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    2. Croatian Communism should be something like American Socialism. Exotic entities that exist only on book. How can one call Communism an order which allows private property and buisness? I can imagine how hard it must have been for the croatians to carry the heavy burden of laughter by the speed with which they was integrated in the western world after the fall of the wall.

      But there's something more. Communist leaders were cunning and they understood well the threat that the intellectuals pose. So instead making them enemies (and silencing them would be time consuming and dangerous) they gave them a life of luxury at the best resorts where they could have all the freedom of thought and accordingly praise the system. I guess it was fun. The daily life of a woman smart enough to evade the camp.

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  2. She is beautiful! I know nothing whatsoever about fashion in the USSR but I'm pretty sure it existed. :)

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    1. The dress she is wearing belongs to the stylist's mom! I love it!

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  3. People had clothes custom made quite frequently in Bulgaria back then. So in a way we could have an individual style much more easily and to a greater extent than in the West. Limited, of course, by our imagination, the skill of the seamstresses and the fabric. But frankly, it's much better to get the exact outfit you envision for yourself, even if imperfect, than adapt your vision of yourself to what you find in a (Western) store. I feel much more restricted in my choices now than back then when I could have it made for me.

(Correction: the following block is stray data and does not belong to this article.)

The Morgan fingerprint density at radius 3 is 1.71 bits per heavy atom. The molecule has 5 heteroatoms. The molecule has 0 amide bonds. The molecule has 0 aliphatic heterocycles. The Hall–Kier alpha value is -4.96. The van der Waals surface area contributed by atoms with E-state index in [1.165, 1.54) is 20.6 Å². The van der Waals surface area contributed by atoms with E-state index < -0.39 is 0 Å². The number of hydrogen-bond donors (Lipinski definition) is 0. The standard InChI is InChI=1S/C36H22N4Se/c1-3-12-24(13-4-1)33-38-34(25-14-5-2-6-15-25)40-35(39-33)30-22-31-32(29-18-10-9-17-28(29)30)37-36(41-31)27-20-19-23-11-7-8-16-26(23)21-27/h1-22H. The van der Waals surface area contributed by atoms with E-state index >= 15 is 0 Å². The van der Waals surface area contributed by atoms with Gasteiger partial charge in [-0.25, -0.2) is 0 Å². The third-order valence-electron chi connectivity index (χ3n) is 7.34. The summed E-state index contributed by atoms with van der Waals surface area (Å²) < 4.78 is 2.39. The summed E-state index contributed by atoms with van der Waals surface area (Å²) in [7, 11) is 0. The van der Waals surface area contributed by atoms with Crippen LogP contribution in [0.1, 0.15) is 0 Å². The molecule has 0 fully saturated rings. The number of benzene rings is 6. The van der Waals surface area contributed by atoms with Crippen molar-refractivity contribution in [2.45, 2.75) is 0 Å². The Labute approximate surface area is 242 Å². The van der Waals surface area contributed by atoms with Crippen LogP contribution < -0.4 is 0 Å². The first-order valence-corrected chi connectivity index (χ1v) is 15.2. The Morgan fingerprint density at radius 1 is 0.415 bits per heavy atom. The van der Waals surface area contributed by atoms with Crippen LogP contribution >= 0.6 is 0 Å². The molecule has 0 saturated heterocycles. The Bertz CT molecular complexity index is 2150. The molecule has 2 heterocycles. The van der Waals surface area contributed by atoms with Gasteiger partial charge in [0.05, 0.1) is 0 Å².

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    1. I remember that too! Finding a good seamstress, hunting for fabric + notions was an ever-ending pursuit! Also, let's not forget all DIY knitting we had going on! I learned a little bit from my grandmothers but I so wish I knew more!

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  4. I have not read Mila's piece yet, but I have been catching myself lately thinking of pieces of my mom's "communist" wardrobe and wondering if she still has them as I would like to try them on. There was fashion back then, and a lot more respect for clothing, I think. Since availability of great pieces was rare, one took pride in being able to spot what looked good on them, accessorize and preserve for longer wear. Since I have been living in the US where clothing is so easily available, but styles are mostly driven by mass appeal and could be so predictable, I find that my attitude towards clothing has changed. it is now something dispensable, utilitarian, a lot less cherished. But who knows, that may be just me.

    P.S. Oh and btw, I had a few Russian teachers in school in Bulgaria and back then I thought they were the best dressed ladies I knew.

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  5. There is a great chapter on this in the autobiography of the ballerina Maya Plisetskaya - about "the famous Clara" who was selling clothes smuggled from the west to the art stars of Moscow. Its quite funny and it shows the true craving for fashion in the USSR in the '60s.

    The topic is mentioned also in the DDR Museum in Berlin (fantastic place, btw). Apparently the socialist designers were providing very interesting fashion ideas, but they had to be altered many times during the production phase due to lack of the right materials. You know, when the government decides that it will import less cotton to spend more on weapons.